We finished our weekend with a second lunch at Sorelle Picchi, where my visitors made sure that the tortelli di zucca was in fact as delicious the second time as it had been the first (it was), and I had the triple-barrelled combination of tortelli - zucca, erbette and patate con funghi. All excellent. We washed it down with some inky cold frothy lambrusco. As you do.

Friday, July 27, 2007

We can't believe...

How did it happen? A year flits by and all of a sudden it's tearful farewells and no more pig farms, Unisg cheers, bus rides, charter airlines, wine tastings... how will we cope in the months to come?

The final week shaped up kind of like last week's, commencing with an exam and then moving swiftly through food marketing, journalism and a great big party. We had lunch on a riverboat on the Po

(photo from Andy)

with Carlo Petrini and our university staff and dignitaries.

After the food we had a little wisdom from the brow of Petrini,

and then some goofy awards and another gem of a slideshow (so there WAS a reason for taking those - must be literally millions of frames - cameras everywhere we turned all year) by our animators Don and Marta.

Next stop was Polesine Parmense, where we revisited the scene of last winter's visit when we learned about culatello di zibello.

(Photo from Andy)

We were attending the annual Spigaroli Awards (to local food heroes of various kinds) at the beautifully refurbished Antica Corte Pallavicina, which was about half finished on our last visit. It's now ready to roll as a swanky agriturismo for visitors who want a short and scenic walk to their dinner at Al Cavallino Bianco.

But on Wednesday tables had been set up around the perimeter of the courtyard and the Spigaroli brothers, Massimo and Luciano, were busy seeing to the comfort of their hundreds of guests. The hay bale corral in the middle holds a flock of black piglets who made up part of the award, one for each recipient: the Spigarolis would raise, slaughter and cure them, so the prize - in good Slow Food form - would be years in the making. We had some wonderful culatello, of course, including two kinds made from white and black pigs, each culatello aged 36 months.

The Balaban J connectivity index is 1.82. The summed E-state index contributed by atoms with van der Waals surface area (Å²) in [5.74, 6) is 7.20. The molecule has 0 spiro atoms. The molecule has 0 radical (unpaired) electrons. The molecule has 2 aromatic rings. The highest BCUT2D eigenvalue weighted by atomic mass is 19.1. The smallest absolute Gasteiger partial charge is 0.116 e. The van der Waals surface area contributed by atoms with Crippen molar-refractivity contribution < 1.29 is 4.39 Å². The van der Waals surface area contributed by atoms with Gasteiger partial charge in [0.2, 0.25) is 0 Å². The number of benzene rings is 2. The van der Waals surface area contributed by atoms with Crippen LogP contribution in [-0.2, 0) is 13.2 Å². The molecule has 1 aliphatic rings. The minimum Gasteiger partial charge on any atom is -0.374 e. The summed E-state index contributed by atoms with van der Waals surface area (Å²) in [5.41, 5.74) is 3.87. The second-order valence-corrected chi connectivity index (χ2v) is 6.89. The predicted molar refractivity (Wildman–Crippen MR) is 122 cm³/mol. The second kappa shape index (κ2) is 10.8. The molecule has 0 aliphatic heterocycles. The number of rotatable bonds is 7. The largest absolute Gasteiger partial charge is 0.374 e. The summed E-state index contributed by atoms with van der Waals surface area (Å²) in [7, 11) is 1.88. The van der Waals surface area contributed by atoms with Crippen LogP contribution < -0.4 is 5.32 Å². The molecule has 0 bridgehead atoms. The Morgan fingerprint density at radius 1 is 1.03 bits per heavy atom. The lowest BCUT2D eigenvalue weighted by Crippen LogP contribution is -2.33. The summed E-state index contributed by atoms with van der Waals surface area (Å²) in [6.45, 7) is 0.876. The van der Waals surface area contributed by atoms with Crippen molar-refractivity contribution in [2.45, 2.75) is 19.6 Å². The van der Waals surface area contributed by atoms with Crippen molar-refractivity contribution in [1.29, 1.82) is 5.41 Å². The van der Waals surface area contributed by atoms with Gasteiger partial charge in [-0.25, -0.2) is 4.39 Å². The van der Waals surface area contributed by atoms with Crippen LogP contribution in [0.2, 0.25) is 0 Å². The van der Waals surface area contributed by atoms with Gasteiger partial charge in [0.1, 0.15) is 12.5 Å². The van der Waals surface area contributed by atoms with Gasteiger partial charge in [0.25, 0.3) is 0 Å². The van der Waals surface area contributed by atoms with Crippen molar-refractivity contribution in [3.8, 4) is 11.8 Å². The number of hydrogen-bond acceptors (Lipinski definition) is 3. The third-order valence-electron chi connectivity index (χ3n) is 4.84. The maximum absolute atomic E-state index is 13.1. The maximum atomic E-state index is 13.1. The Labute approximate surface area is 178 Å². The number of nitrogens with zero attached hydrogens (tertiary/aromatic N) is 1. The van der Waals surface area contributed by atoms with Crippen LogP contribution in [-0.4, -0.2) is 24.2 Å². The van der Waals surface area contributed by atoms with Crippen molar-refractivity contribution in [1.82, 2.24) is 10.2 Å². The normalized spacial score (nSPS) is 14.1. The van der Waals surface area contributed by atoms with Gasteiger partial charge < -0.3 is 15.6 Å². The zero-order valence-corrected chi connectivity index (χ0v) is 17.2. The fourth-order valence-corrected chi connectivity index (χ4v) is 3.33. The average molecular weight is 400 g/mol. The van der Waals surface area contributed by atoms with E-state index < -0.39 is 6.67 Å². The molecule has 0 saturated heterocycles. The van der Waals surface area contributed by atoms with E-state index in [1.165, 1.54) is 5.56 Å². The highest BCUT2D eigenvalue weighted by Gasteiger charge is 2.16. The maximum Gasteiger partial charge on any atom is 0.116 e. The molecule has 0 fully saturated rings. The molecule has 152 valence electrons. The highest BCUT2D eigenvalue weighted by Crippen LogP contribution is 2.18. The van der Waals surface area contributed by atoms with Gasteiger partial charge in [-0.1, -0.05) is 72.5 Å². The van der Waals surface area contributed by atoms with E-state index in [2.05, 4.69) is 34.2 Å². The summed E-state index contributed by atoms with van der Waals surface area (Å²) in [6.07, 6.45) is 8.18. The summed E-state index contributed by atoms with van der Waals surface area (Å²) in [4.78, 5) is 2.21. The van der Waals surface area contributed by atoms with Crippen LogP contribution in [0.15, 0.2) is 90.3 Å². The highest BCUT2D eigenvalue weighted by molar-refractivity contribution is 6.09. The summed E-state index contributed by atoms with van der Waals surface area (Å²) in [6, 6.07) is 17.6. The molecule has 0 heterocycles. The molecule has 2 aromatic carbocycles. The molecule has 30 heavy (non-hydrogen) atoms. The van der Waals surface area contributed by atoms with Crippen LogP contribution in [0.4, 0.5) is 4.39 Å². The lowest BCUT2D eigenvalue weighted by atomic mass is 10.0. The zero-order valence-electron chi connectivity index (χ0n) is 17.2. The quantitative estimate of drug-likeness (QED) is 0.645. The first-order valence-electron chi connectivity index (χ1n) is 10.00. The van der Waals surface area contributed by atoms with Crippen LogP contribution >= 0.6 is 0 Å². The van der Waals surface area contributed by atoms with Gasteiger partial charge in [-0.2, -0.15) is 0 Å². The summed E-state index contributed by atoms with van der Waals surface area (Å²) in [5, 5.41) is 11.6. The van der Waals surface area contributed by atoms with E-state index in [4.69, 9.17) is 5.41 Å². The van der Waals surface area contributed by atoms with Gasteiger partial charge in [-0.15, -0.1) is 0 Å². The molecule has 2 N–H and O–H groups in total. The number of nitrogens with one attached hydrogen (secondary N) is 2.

And a wonderful tortelli in brodo with some exquisite cheese filled pastas in a light and warming broth - bliss to be in the cooling air eating such things. Fortified, the guests then enjoyed the awards ceremony, which included a special prize for Carlo Petrini.

And then it was the last couple of classes - marketing and wine tasting from Matteo Baldi, journalism from Clodagh McKenna, the last lunch together,

the last bus home,

the last visit to Tabarro,

rounds of signings (our brand new copies of Slow Food Nation, serving as school autograph albums)

and some emotional farewells...

Thursday, July 26, 2007


I managed to get myself to Bergamo last Friday on a trip of two trains. The first, from Parma to Milan was air conditioned (just) and equipped with curtains to keep out the worst of the heat on a day when the temperature was predicted to reach 41 celsius.

By the time we got to Milan it was, well, very warm out there, and I took my cue from the locals who were huddled in the coolish shelter of the underground passageway beneath the platform, swatting Milanese mosquitoes and waiting until the last moment to rush the trains as they arrived.

When one did, alas it was not air conditioned and you could choose either to pull down the shade or enjoy the hot rush of air from the opened windows, More cruel plastic seats. Fortunately the misery only lasted half an hour or so and then we were in Bergamo, and I fell gratefully into the hospitality of Nancy and Mike who met me at the station and escorted me to my hotel.